|Ashley Rose Wellman|
Having a relationship means risking part of yourself. Having a child means risking all of yourself.
My daughter has a severe peanut allergy. She is smart and diligent, she's fifteen and can care for herself. Always very careful about checking packaging, she doesn't fool around with that. She won't eat any baked good if she doesn't know where it came from.
And yet, things happen.
When my son was less than one year old her had a fall and fractured his skull. I was on watch. It required surgery. He's fine. Scar on the back of his head, when his hair is long you can't even see it.
It didn't have to happen that way. It could have been worse. A fraction of an inch. It could have been debilitating. It could have been fatal.
And before that, we were expecting a baby. Just the two of us, our first child, and he died before he was born. Like that. Things happen.
Having a child means that every day, every moment, is an opportunity to die. The fact that it becomes less fraught as they grow doesn't mean the terror goes away. You just get used to it. It's right there to destroy you if something goes wrong.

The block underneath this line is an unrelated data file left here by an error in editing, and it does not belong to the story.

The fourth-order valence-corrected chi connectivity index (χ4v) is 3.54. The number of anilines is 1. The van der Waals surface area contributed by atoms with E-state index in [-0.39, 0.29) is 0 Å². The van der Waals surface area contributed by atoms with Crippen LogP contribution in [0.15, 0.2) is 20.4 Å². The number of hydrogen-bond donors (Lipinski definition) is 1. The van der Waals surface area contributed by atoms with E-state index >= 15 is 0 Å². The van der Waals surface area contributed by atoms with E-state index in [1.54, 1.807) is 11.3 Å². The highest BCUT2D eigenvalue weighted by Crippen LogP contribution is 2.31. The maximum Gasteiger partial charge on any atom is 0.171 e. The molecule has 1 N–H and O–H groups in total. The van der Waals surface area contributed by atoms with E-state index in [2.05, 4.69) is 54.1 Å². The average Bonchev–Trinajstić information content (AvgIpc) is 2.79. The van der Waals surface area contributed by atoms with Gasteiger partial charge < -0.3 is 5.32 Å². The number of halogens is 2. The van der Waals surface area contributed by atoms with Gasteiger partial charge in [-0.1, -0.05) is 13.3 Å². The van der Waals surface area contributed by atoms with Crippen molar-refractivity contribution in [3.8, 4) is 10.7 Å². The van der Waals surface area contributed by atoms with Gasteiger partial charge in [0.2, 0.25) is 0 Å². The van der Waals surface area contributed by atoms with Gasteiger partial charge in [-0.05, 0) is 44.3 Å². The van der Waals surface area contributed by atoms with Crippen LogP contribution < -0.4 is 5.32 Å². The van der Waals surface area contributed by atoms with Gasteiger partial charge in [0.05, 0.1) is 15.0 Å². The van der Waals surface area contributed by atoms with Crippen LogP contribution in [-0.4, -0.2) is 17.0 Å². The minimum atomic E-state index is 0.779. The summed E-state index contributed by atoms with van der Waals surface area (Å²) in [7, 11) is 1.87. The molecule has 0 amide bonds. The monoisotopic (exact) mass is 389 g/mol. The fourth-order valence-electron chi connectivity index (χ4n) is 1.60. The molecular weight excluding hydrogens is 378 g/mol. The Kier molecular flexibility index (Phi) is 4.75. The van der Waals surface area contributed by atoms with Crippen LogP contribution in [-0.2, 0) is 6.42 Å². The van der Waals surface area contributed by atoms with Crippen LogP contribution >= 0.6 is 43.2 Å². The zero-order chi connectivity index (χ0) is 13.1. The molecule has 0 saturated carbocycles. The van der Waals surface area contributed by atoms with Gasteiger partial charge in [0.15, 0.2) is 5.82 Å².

Wellman has composed a chilling fable about the helplessness of parenthood. Part ghost story, part aching lament, she taps into the primal fear of child loss, creating a contemporary mythology, not to explain the afterlife, but rather what happens to the living when someone they have put their heart into is gone.
The anxiety, the misery, the bargaining, and the utter impossibility of acceptance, of "closure." We want to believe that one day everything will be okay, that everything will go back to the way it was. But the only way through is forward.